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GÖTEBORG 2017: Selma Vilhunen talks ‘Little Wing’

You wrote the script for Little Wing. Where did you find the idea?

In many ways, the film is a personal story. Like Varpu, I grew up with my mother and that idea always felt special to me; the relationship between one adult and one child living together in a family of two. I hadn’t seen a film about this very special bond, and I felt like there was an idea there. This bond can be very beautiful and it can also be very exhausting, especially when the generational gap is blurred and the adult is not feeling very well.

Also, the theme of longing for your father comes from my life as well, as my own father died when I was a baby. In Varpu, I’m dealing with the themes of longing and in a way, I feel like I get to meet my own father through the film, as my father suffered mental illness like the character.

The film uses rather unconventional parents, with both seeming rather unstable…

Yes, I wanted to place a child in a situation where she has the burden of being the stronger one in the family. At the same time, it’s very important to me that the audience can see the good side in the mother character. She’s not just a hopeless person; she’s going through a hard time. Her child is quite okay so there must be something she has done well. We see a glimpse of hope in the mother.

Is that something you wanted to achieve with the father, too?

In this film, and in my other work, I’m interested in finding stereotypes where we don’t expect them. I like to dust them off and breathe new life into them. In Little Wing, it was important to portray these characters on both sides of their story. I wanted to take the viewer to a place where they are bit surprised about the nature of these characters shown in a different light. They are not one-sided or even two sided, but have many different sides.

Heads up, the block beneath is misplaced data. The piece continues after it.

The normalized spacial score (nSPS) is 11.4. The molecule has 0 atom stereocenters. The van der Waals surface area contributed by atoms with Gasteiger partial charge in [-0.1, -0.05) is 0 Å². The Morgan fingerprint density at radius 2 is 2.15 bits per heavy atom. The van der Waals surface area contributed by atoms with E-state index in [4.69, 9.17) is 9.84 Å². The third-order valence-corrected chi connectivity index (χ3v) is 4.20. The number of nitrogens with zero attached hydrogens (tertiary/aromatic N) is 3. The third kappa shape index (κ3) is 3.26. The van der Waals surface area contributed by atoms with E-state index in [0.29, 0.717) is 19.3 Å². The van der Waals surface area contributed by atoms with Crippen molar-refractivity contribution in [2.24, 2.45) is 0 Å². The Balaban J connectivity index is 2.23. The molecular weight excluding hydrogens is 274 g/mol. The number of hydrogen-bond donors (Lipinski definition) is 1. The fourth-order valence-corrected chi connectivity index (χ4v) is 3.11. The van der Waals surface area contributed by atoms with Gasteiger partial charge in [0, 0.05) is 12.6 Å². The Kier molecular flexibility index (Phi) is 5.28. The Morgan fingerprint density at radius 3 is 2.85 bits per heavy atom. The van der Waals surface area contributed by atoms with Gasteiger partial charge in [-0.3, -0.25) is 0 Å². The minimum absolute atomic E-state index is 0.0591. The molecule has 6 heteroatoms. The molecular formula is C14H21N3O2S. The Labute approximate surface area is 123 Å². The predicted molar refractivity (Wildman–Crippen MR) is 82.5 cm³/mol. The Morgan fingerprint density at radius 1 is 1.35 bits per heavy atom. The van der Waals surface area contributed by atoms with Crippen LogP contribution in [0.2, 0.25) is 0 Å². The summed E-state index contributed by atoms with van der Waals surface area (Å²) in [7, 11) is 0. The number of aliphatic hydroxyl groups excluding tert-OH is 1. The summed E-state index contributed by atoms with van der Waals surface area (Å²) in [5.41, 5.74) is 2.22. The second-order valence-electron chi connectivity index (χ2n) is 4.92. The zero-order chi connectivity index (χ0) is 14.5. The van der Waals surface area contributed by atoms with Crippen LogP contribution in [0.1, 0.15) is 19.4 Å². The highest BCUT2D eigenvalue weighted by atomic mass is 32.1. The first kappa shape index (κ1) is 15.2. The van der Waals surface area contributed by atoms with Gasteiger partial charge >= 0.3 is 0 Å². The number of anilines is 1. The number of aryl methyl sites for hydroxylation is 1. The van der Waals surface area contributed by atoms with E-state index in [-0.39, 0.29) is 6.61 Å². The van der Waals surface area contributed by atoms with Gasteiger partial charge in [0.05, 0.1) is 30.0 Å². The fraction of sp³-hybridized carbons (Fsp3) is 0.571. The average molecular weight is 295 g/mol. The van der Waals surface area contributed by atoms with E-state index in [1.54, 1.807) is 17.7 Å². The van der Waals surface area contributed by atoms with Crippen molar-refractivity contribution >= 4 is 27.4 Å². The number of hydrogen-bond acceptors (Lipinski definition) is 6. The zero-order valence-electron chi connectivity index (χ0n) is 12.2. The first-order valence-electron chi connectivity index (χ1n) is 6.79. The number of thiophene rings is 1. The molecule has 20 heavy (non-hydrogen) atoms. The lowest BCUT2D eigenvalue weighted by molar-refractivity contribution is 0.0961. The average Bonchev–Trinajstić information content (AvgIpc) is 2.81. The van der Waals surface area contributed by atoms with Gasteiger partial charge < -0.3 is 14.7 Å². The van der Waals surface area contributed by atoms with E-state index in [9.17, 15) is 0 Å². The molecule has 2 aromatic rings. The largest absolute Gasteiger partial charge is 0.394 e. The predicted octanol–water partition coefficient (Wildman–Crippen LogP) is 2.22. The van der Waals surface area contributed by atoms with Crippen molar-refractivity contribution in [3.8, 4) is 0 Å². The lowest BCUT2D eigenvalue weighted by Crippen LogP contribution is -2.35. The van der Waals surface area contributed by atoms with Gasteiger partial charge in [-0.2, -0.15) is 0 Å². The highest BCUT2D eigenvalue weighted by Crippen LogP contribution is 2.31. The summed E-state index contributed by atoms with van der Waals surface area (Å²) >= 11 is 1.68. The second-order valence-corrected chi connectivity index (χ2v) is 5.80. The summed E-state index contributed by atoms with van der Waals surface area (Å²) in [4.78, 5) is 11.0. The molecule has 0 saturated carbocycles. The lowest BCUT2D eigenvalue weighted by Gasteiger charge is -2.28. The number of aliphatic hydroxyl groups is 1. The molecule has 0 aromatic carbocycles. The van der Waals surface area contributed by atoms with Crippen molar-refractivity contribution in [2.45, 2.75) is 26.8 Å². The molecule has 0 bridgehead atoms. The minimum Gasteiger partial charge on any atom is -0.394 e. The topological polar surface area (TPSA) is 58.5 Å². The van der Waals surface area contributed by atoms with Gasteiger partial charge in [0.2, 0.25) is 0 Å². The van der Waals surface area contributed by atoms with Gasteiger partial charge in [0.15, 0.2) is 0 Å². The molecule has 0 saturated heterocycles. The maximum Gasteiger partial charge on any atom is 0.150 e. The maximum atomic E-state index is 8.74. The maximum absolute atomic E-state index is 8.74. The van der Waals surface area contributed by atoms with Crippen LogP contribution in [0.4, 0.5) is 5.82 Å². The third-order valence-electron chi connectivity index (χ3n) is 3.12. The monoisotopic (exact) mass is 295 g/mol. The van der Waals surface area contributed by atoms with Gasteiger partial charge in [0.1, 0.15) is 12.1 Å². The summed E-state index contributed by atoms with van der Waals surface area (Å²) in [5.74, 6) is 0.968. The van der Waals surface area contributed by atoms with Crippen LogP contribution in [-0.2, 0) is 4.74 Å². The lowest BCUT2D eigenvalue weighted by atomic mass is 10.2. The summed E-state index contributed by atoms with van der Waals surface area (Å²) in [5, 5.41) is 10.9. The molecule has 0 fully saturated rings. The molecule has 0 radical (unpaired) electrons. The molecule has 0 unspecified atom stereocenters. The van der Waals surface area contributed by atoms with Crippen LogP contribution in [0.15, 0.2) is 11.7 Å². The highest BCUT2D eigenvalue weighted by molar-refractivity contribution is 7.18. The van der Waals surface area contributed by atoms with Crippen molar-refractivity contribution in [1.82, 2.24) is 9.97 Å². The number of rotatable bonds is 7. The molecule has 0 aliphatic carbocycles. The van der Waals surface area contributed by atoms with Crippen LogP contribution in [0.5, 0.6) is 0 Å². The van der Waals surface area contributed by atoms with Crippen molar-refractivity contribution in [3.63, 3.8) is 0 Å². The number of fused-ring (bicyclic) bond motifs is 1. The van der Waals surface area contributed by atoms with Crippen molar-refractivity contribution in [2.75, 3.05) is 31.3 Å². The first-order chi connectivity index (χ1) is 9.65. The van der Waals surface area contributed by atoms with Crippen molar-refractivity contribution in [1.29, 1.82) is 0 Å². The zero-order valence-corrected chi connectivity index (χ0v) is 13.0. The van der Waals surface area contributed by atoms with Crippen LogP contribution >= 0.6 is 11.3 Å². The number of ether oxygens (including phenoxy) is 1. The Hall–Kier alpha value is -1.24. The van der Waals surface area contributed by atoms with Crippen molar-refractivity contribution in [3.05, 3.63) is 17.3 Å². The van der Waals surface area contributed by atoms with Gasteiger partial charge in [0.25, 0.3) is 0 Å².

A large part of the film show’s Varpu’s interest in horses. Is that from your childhood?

I was a horse girl when I was a teenager, so that’s a personal part of my life. I went to horse riding school every day and I was one of those people. It’s a very strong cultural element in Scandinavia, this horse riding school. I had just read yesterday that in Sweden it’s trendy because the riding lessons are quite cheap; they are around the same price as a movie ticket. It’s a very democratic thing. This is the same in Finland; you can ride horses without being one of the rich kids. This is an element that I find interesting; it’s like a cut through to society and different people meet at this school.

I’m working on another film now called HobbyHorse Revolution, which is also about horse-riding!  I just find the animal and the culture fascinating, so it’s really not a surprise that I have a lot about horses in my film.

Another recurring theme in the film is the mother’s inability to drive, whereas Varpu is perfectly capable, despite being only twelve years old…

I wanted to have a clear way of saying that the mother is a hopeless person and the child can do things on her own. In a way, it’s also a burden that kids shouldn’t be burdened with. When you’re driving, many elements come together, and Varpu is putting her rebellious side, grief, anger and longing into the act of driving.

You’ve worked a lot as a documentary filmmaker. Do you feel that has influenced your fiction filmmaking?

I’ve always believed that the two are not very different. I have been practical about the way I make documentaries, and I believe what I’ve gained is a trust in the moment. I also trust the simplicity of a situation because of the way I film scenes. This is something I have learned through documentary; that the characters don’t always do much but we know what is happening in the background.

Please tell us about your next film, HobbyHorse Revolution.

HobbyHorse Revolution is a documentary about a new trend in Scandinavia. In Sweden, there are thousands of kids, and in Finland there are about 10,000 people, that make and ride hobby horses in a very serious manner. They are often kids up to twenty-five year olds, and they practice riding and compete in competitions. They’ve created this beautiful community and it’s very diverse. The documentary is a celebration of diversity and creativity. We get to know the community through these characters, which we’ve followed for two and a half year. We witness their growing pains and how the community helps them overcome this.

Emma Vestrheim

Emma Vestrheim is the editor-in-chief of Cinema Scandinavia. Originally from Australia, she is now based in Bergen, Norway, and attends major Nordic film festivals to conduct interviews and review new films.